Suffolk County Community College trustees Thursday cleared the way for the 2,000-member faculty to reopen its contract - saving an estimated $3 million - by ordering the school's top administrators to make concessions.

The faculty deal was finalized later after the board unanimously approved the concession resolution for the school's 24 top administrators. While not officially disclosed, the deal, county sources say, will keep September's already scheduled 3 percent increase intact, but drop a $50 increase in longevity pay. It also will include zero pay hikes in 2011-12 and 2012-13 school years and a 2 percent raise in the 2013-14 and 2014-15 school years. Step increases would not be affected.

With no debate, the board vote came after a 90-minute executive session on the Riverhead campus. The trustees also tabled for a third time the highly controversial resolution to give $200,000-a-year Executive Vice President George Gatta a $6,950 raise and a one-year extension to his contract.

His raise has been a lightning rod for criticism because Gatta, who until February 2009 had been a $163,500-a-year executive vice president, got a $36,500 raise by serving as interim president. The pay hike remains in effect even though he has now returned to his old post.

"Times are tough and faculty are being asked to take less and students are being asked to pay more," said Kevin Peterman, faculty union vice president. "Yet the board is considering increasing the compensation of the executive vice president." He added that no other top administrator has a separate contract with the board, but rather they serve at the pleasure of the president.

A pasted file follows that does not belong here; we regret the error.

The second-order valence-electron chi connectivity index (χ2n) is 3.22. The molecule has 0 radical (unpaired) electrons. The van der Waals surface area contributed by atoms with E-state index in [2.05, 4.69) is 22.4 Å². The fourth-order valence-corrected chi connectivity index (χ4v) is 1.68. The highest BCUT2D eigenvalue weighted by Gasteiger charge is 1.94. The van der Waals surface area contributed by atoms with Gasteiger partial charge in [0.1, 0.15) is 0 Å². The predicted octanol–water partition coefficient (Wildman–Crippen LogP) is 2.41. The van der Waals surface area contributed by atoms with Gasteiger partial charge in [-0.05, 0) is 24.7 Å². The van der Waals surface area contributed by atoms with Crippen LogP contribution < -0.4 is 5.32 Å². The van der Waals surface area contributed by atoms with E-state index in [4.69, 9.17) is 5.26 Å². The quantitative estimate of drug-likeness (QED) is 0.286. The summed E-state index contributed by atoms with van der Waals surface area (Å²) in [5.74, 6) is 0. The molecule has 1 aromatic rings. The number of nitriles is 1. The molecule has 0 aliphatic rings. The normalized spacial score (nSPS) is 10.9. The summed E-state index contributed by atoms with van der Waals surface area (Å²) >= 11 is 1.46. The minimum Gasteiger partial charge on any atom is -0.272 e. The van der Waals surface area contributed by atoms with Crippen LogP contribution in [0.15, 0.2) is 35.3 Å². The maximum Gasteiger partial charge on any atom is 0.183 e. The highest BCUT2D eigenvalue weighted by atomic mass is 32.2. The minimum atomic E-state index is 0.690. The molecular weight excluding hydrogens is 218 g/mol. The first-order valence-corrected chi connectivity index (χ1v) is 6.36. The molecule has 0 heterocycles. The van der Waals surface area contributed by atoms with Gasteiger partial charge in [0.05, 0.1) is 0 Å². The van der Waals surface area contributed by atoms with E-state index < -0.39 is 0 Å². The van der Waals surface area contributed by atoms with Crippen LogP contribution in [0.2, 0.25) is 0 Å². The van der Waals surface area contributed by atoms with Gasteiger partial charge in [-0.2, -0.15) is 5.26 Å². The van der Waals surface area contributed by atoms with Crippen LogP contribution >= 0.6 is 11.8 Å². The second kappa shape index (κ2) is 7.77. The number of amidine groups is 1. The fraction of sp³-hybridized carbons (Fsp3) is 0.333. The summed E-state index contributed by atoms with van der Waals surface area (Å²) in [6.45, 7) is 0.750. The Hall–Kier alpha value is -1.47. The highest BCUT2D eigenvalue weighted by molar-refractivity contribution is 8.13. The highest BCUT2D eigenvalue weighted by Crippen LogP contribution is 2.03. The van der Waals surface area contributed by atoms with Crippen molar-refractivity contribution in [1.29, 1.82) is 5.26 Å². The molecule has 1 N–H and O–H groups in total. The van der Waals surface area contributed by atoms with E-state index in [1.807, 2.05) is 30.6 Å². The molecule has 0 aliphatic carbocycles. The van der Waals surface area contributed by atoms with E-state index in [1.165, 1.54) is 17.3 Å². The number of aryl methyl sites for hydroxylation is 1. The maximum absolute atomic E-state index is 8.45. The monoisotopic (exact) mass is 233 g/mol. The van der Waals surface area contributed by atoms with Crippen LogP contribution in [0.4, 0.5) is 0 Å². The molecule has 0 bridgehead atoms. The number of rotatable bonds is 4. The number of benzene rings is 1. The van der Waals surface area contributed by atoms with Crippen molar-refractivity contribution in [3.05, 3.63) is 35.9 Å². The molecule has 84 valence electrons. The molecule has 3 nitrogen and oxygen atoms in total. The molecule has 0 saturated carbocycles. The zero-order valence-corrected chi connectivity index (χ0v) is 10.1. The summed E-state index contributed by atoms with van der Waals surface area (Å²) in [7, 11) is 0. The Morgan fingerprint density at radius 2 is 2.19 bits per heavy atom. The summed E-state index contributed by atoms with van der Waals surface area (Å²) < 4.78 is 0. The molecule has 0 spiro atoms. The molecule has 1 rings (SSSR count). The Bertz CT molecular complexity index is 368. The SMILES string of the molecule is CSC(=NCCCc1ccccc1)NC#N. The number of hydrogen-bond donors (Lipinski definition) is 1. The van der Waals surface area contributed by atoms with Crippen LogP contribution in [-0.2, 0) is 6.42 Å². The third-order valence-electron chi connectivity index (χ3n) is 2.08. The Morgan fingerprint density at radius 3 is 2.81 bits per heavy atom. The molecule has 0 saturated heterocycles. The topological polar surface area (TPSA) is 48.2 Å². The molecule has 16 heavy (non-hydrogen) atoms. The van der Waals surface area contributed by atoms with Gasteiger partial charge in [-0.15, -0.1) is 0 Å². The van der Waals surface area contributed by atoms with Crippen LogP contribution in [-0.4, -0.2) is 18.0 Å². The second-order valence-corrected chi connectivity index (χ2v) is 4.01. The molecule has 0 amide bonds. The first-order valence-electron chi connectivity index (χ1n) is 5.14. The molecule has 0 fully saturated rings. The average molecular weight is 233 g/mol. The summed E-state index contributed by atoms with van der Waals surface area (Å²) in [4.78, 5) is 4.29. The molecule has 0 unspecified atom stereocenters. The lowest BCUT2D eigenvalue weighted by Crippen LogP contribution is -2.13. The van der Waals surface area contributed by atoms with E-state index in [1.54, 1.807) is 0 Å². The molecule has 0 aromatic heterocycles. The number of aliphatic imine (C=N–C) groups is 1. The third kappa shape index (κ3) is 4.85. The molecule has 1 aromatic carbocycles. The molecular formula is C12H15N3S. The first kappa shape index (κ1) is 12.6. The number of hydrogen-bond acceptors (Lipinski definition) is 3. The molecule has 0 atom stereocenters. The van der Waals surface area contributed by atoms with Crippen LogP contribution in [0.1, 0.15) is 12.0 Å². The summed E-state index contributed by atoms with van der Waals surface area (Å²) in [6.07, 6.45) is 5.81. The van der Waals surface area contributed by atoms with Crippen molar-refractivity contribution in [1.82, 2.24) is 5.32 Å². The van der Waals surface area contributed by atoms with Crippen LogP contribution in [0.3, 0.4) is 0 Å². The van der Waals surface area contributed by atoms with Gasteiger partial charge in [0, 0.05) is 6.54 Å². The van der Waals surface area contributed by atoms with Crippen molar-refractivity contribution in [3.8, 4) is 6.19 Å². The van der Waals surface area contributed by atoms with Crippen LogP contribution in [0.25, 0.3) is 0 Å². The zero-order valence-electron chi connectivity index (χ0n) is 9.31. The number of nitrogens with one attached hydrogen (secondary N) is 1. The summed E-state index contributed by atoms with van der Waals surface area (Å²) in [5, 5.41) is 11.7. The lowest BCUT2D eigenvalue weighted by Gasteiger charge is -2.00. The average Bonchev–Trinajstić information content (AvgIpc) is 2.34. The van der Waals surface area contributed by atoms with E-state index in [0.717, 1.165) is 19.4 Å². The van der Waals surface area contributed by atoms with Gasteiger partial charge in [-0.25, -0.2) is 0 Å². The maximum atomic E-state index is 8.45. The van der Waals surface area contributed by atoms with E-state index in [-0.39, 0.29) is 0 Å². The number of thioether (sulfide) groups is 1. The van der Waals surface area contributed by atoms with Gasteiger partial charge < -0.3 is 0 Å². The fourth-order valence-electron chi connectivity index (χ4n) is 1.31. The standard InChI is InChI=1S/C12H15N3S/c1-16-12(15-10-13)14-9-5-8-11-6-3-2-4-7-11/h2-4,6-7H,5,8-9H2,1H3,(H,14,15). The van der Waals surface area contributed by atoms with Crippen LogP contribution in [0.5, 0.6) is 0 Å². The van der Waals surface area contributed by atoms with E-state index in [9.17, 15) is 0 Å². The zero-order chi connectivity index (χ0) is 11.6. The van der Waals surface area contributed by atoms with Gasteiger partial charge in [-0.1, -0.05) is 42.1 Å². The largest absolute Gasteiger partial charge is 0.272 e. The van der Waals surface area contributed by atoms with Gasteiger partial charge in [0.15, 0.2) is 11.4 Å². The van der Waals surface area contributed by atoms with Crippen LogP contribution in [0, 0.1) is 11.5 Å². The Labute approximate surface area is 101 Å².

Jeff Kluewer, chairman of the college governance council, said changes to Gatta's contract "compounds the board mistake of . . . making a side deal" with Gatta, creating a "structural insubordination" by making Gatta answerable to the board rather than the president. Ernesto Mattace, board chairman, and Gatta declined to comment. New president Shaun McKay said he "will review the issue with the board of trustees."

The college's 495 full-time and 1,500 adjuncts are scheduled to meet this afternoon at the Selden campus to get details on the proposed pact. If the faculty ratifies the pact, trustees will vote on the deal.

The college last month proposed a $189.4-million budget with a $200 tuition hike and asked the county for a 4 percent increase in its share, a hike county officials say is unlikely.

A tipster says he told the state about buried drums at Bethpage Community Park nearly a decade ago. Newsday's Ken Buffa reports. Credit: Newsday/Daddona / Pfost / Villa Loarca

Uncovering the truth about the chemical drums A tipster says he told the state about buried drums at Bethpage Community Park nearly a decade ago. Newsday's Ken Buffa reports.

A tipster says he told the state about buried drums at Bethpage Community Park nearly a decade ago. Newsday's Ken Buffa reports. Credit: Newsday/Daddona / Pfost / Villa Loarca

Uncovering the truth about the chemical drums A tipster says he told the state about buried drums at Bethpage Community Park nearly a decade ago. Newsday's Ken Buffa reports.

SUBSCRIBE

Unlimited Digital AccessOnly 25¢for 5 months

ACT NOWSALE ENDS SOON | CANCEL ANYTIME